Brothers David and stÉphane combine forces to bring David’s best-selling novel La Délicatesse to life. The result is a thoughtful, kooky dramedy that aims at the deeper recesses of the heart, set in Paris, naturellement.
Tautou is typically charming as the wounded Nathalie, her coquettish presence will be familiar to fans of Coco Before Chanel and Amelie. The ability to express both delight and misery in quick succession is a valuable asset given the film’s demands: she mourns her lost husband through work, keeping a lid on baser grief with sweet aplomb. It’s classic Tautou. The real surprise is François Damiens, an actor largely unknown to Western audiences but popular in Europe. Markus couldn’t be less like Nathalie. Where she is beautiful, he is as ugly as a baguette; she oozes confidence, he is awkward and ignored until she, in a fugue state, kisses him. An offbeat chemistry is sparked and catches fire. Damiens’s light comic touch allows the Foenkinoses to leaven what could have been a more depressing story of rebuilding after loss. Moments of lyricism are accentuated by the soundtrack, in addition to Nathalie and Markus’s poignant voiceovers. At the last, the Foenkinos brothers avoid cliché, tempering the French tendency for whimsy with the, well, French tendency for equivocality.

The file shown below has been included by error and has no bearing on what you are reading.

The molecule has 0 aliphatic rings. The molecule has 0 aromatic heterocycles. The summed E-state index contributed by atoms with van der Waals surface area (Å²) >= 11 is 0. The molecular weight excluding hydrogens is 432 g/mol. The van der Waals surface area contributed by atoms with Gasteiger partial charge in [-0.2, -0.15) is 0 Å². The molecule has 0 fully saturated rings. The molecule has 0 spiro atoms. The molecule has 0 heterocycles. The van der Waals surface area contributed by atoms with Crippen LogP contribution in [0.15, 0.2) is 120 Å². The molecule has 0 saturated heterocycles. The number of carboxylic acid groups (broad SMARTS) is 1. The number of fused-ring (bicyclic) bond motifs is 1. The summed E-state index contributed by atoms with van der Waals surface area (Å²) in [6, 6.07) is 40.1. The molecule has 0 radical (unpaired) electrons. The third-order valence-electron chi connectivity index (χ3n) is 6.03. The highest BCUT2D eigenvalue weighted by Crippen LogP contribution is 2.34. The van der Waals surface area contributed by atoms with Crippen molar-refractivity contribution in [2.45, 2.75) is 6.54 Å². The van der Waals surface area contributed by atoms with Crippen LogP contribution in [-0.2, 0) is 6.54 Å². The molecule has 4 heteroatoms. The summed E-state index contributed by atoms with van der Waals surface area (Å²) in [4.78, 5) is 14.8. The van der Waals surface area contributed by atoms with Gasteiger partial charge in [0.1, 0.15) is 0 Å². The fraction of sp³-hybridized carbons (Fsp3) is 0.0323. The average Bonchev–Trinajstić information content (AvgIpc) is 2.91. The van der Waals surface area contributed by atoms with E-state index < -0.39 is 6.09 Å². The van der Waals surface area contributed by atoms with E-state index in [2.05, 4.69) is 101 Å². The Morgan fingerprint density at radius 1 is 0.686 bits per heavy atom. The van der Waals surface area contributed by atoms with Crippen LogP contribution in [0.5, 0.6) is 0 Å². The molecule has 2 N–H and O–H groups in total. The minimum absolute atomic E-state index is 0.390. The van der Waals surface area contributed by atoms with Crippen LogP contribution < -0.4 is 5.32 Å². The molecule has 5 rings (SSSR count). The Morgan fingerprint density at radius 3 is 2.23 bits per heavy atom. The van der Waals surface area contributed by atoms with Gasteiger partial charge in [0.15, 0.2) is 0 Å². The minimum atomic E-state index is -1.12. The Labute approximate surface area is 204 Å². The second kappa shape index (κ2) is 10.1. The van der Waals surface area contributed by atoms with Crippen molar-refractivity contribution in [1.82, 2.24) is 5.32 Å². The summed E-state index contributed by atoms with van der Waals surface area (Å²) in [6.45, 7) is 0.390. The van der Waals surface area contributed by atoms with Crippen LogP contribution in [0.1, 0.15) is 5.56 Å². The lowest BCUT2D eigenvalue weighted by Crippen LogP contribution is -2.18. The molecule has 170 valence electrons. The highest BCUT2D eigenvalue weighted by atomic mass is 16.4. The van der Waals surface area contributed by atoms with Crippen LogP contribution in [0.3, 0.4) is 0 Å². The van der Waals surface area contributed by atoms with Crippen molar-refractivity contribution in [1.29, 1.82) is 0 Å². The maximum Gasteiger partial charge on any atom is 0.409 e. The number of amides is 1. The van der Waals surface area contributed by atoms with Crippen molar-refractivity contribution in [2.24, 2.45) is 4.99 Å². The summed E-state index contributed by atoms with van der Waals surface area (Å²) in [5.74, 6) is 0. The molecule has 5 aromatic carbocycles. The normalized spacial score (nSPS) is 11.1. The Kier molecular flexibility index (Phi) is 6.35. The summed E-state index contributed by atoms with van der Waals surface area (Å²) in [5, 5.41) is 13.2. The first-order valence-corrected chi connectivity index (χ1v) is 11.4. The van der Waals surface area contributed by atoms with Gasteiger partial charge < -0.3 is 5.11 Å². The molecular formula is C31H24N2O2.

Heartrending yet amusing, a candid comprehension of life’s tragedies.